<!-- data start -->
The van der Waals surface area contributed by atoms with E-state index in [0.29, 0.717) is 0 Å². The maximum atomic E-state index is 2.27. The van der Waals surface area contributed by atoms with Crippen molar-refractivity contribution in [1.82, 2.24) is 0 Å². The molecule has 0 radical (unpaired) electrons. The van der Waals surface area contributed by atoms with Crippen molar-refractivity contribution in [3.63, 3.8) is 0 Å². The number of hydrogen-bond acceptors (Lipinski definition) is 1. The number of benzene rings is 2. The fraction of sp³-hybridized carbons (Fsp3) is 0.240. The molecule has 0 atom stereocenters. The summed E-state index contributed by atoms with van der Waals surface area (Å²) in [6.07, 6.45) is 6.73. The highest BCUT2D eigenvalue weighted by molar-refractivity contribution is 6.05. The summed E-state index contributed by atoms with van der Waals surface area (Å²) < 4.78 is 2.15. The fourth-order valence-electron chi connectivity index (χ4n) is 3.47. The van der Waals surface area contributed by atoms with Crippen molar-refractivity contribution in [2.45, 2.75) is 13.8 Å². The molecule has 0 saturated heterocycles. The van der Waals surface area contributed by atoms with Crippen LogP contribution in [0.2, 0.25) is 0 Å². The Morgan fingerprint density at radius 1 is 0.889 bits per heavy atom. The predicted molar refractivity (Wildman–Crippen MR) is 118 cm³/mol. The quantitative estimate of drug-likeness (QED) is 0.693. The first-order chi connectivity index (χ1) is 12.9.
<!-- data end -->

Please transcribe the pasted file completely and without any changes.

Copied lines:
The van der Waals surface area contributed by atoms with E-state index in [0.29, 0.717) is 0 Å². The maximum atomic E-state index is 2.27. The van der Waals surface area contributed by atoms with Crippen molar-refractivity contribution in [1.82, 2.24) is 0 Å². The molecule has 0 radical (unpaired) electrons. The van der Waals surface area contributed by atoms with Crippen molar-refractivity contribution in [3.63, 3.8) is 0 Å². The number of hydrogen-bond acceptors (Lipinski definition) is 1. The number of benzene rings is 2. The fraction of sp³-hybridized carbons (Fsp3) is 0.240. The molecule has 0 atom stereocenters. The summed E-state index contributed by atoms with van der Waals surface area (Å²) in [6.07, 6.45) is 6.73. The highest BCUT2D eigenvalue weighted by molar-refractivity contribution is 6.05. The summed E-state index contributed by atoms with van der Waals surface area (Å²) < 4.78 is 2.15. The fourth-order valence-electron chi connectivity index (χ4n) is 3.47. The van der Waals surface area contributed by atoms with Crippen molar-refractivity contribution in [2.45, 2.75) is 13.8 Å². The molecule has 0 saturated heterocycles. The van der Waals surface area contributed by atoms with Crippen LogP contribution in [0.2, 0.25) is 0 Å². The Morgan fingerprint density at radius 1 is 0.889 bits per heavy atom. The predicted molar refractivity (Wildman–Crippen MR) is 118 cm³/mol. The quantitative estimate of drug-likeness (QED) is 0.693. The first-order chi connectivity index (χ1) is 12.9.